A Brief History of St. Joseph Church Building
St. Joseph German Catholic Parish was organized in 1887 to minister to the needs of the Germans and German-Russians who had flocked to Topeka in search of a better way of life. In the early years, the parish was the core of the lives of its immigrant members as they struggled to assimilate to their new country.
On December 11, 1887 a two story brick building, church on the second floor, two schoolrooms and pastor’s quarters of six rooms on the first floor, was presented to Bishop Fink for dedication by the parish pastor Father Francis Henry. This first church was situated on three lots at 213 W. Third Street. From the beginning, the people knew that this building was to be but a temporary home for Our Lord until such time as they could erect a proper, permanent house for Him.
Lots were purchased at the northwest corner of Third and Van Buren and construction of the current St. Joseph Catholic Church began in the summer of 1898. The building, designed by architect George Stauduhar, is styled after the great basilicas of Europe, with the nave and transept forming a cross pattern, and the sanctuary area in a semicircular shape. Carolingian influence is very apparent in the narrow, yet exaggerated height of the front façade with its ever narrowing spires like arrows pointing upward, meant to draw the eye heavenward. Gothic features also abound, including the pointed arches of the gables, the steep pitch of the roof, high walls accented by large windows with rounded arches, clusters of columns, and elaborate decorative detailing in the brick and stone.
The new church was dedicated in 1900, and furnishings including the altars, pews, confessionals, statuary, organ and clocks, were added over the next nine years as funds became available. The very elaborate decorative painting was completed by Jacques Mueller in 1909, and included twelve beautiful fresco paintings, one in each arch of the nave and transept, as well as six frescoes on the sanctuary walls and beautiful scenes of angels and cherubs above each of the altars. This original décor graced the church for the next thirty-three years.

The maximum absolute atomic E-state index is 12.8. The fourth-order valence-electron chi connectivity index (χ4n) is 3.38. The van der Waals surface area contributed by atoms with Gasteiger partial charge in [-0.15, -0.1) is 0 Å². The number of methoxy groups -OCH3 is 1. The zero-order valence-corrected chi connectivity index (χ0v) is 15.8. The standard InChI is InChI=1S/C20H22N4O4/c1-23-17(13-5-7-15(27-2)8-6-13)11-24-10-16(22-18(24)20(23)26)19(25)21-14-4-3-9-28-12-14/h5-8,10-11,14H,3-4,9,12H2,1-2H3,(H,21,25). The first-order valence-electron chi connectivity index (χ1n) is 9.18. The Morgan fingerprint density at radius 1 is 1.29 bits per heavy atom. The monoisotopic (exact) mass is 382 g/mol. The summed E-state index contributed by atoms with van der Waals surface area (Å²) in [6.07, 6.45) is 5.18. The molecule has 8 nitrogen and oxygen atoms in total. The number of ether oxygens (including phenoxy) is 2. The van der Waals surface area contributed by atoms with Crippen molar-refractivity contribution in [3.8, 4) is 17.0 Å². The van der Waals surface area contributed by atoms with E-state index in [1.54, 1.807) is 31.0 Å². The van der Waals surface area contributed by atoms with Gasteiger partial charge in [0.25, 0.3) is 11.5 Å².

In 1932, upon the death of the founding pastor, Fr. Anthony Blaufuss was appointed pastor of the parish. After completing many repairs to the school and convent, and building a new pastor’s residence, he was ready to embark on a complete interior restoration of the church. The restoration, completed in 1942, included addition of marble wainscoting throughout the church, replastering and repainting of the walls and ceilings except for the murals in the arches, and new decorative artwork in the sanctuary area. Also included was the painting of the four circular depictions of the life of St. Joseph in the center of the transept. This second décor, designed and executed by the Liskowiak Studios, remained in place until 1956.
Fr. George Kuglmeier, who had come as pastor in 1949, recognized the need to again mend the plaster work of the church. He engaged Joseph Kadich to refurbish the interior of the church and to refresh the paint on all the statuary. The trend of the time was to “marbleize” and apply gold leaf to everything, which Mr. Kadich accomplished with the use of various stencils, brushes and feathers. He also painted new designs above the arches and a depiction of the Holy Trinity above the main altar. In retrospect, it is a blessing that he did not marbleize the altars also, but rather cleaned and revarnished the beautiful wood.
Lastly, in 1980, due to severe plaster damage, yet another repair and repainting project was necessary. The pastor, Fr. Arthur Trompeter, was faced with a most unpleasant task. This time, many of the frescoes were lost because large areas had to be taken all the way down to the lath substructure. The resulting décor which is now seen is the result of these repair efforts.
Today, the parish is embarking on a tremendous project to repair and preserve the church. Under the leadership of Fr. Tim Haberkorn, both the exterior and interior of the church will undergo a thorough restoration. Outside, the brick, stone, glass, and decorative trim work will all be made sound again. Inside, the walls, ceilings, and furnishings will all be redone. Although portions of each artist’s work remains, there is no cohesive design to blend them all together. The new artistic rendering by Conrad Schmitt Studios demonstrates how elements of all eras as well as new techniques will be utilized to bring the interior back to the beautiful worship space that it should be, not only for our edification, but for the benefit of generations to come.